After “turning its back” on WikiLeaks, hackers plan to launch their own disclosure platform
Anonymous has announced it is working on a secret-busting platform that will compete with WikiLeaks, following a disagreement between the hackers and Julian Assange’s organisation earlier this month.Anonymous has said that it will no longer supply any kind of information to Assange’s organisation.
Called TYLER, the free, “secure and decentralised” website will not rely on donations, a point of conflict with WikiLeaks, and will be launched on 21 December – the day when some people believe the world will end.
It’s not the end of the world
Earlier this month, most WikiLeaks pages started displaying a pop-up banner urging readers to donate to the website. The banner would disappear after a certain period of time, but the readers also had the option to remove it instantly by either donating, or sharing information about the campaign on Facebook or Twitter.
After criticism on social networks, the “paywall” was removed, but it reappeared the next day. That prompted Anonymous to publish a statement, disassociating itself from the website.
In the statement, the group noted that 14 members of Anonymous have been indicted in the US for attacks in support of WikiLeaks, including Jeremy Hammond, who is accused of leaking the infamous Stratfor files.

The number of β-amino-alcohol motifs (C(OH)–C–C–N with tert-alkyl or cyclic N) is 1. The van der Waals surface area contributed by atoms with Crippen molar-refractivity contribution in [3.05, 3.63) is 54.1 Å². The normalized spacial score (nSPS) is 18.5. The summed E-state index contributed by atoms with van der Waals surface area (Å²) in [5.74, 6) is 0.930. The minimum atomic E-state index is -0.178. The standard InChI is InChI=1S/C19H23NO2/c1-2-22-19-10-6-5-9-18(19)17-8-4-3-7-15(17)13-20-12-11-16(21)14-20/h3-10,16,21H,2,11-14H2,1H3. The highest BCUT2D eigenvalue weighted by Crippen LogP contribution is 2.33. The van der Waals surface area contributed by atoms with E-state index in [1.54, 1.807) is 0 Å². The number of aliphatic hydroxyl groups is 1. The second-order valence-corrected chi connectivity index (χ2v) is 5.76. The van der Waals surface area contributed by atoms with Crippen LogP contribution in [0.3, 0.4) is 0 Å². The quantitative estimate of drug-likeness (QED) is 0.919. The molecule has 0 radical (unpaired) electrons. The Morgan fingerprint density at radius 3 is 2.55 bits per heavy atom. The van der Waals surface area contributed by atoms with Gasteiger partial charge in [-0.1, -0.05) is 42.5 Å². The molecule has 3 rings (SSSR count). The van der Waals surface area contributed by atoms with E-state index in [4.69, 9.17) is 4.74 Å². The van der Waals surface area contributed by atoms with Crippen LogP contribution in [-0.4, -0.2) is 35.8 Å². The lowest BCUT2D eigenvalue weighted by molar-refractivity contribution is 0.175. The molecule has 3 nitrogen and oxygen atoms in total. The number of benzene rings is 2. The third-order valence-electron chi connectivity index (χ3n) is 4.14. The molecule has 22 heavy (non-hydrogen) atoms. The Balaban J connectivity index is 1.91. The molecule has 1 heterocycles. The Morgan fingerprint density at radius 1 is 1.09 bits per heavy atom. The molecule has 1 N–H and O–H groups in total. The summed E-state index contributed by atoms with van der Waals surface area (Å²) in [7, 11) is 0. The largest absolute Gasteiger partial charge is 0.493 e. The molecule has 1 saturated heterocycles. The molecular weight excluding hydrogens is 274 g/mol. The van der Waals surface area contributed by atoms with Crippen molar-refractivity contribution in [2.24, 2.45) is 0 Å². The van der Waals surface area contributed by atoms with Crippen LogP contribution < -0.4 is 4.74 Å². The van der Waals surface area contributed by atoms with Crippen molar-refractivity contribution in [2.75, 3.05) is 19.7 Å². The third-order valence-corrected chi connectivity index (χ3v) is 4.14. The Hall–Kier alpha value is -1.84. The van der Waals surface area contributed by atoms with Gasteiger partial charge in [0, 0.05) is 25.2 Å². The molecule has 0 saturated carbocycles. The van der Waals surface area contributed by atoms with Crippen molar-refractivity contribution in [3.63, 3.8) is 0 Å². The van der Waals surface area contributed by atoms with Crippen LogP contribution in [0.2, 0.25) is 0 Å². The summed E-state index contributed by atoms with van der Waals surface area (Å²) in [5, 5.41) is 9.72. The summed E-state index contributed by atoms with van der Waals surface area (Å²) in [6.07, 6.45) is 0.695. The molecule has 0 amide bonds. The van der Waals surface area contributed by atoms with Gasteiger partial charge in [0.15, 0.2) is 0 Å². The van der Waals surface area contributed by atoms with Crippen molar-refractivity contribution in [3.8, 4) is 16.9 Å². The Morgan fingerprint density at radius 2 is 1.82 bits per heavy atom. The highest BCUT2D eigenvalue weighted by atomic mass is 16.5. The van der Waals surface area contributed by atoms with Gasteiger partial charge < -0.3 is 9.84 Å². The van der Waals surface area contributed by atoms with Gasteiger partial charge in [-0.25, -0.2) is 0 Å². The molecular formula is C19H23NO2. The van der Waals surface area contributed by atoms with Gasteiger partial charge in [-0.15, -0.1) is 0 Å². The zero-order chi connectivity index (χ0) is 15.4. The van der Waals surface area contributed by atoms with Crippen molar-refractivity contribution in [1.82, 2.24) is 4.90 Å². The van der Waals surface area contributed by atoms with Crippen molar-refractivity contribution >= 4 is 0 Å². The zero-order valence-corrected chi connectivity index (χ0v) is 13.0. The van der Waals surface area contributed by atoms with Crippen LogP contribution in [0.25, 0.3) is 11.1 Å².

“WikiLeaks has chosen to dishonor and insult Anonymous and all information activists by prostituting the Stratfor Files and other disclosures that Hammond and Manning stand accused of supplying,” read a statement from the group on AnonPaste.
A member of Anonymous told The Voice Of Russia that the work on the TYLER project started months before the disagreement with WikiLeaks. “Julian has threatened on at least one previous occasion to pull the plug on the project because the fundraising was not meeting his expectations. It was at that time that Anonymous began planning to field our own alternative disclosure platforms.”
The hacker organisation has previously referred to WikiLeaks as the “Julian Assange one-man show”. This viewpoint was confirmed in the interview: “There is a pervasive myth in the media and the world that WikiLeaks is this vast collective of activists making the decisions for the organization. This is not at all true. WikiLeaks is a publishing business that was solely created, owned and operated by Julian Assange.”
In contrast, TYLER will have no known leadership and will not be hosted on a static server. Anonymous have chosen a peer-to-peer hosting model for the website, supported by proprietary software. “In theory, this makes it sort of like BitCoin or other P2P platforms in that there is virtually no way to attack it or shut it down,” said the Anonymous member.
Earlier, the group promised to publish a “detailed dossier of all the unethical actions perpetrated by WikiLeaks”. This hasn’t happened yet, but the Anonymous member interviewed by the Russian news site said that the group has a real interest in the financial records of WikiLeaks. “An organization that preaches transparency to the world should provide it for themselves,” he added.
Anonymous already operates several smaller WikiLeaks alternatives – AnonLeaks, HackerLeaks and LocalLeaks.
Meanwhile in the UK, ‘hacktivists’ have broken into the UKPoliceonline.co.uk community website and have acquired a number of police email addresses. The breach was discovered when one former officer received a message from the group, asking police and armed forces to join its protest campaign on Bonfire Night, a date of special significance to Anonymous.
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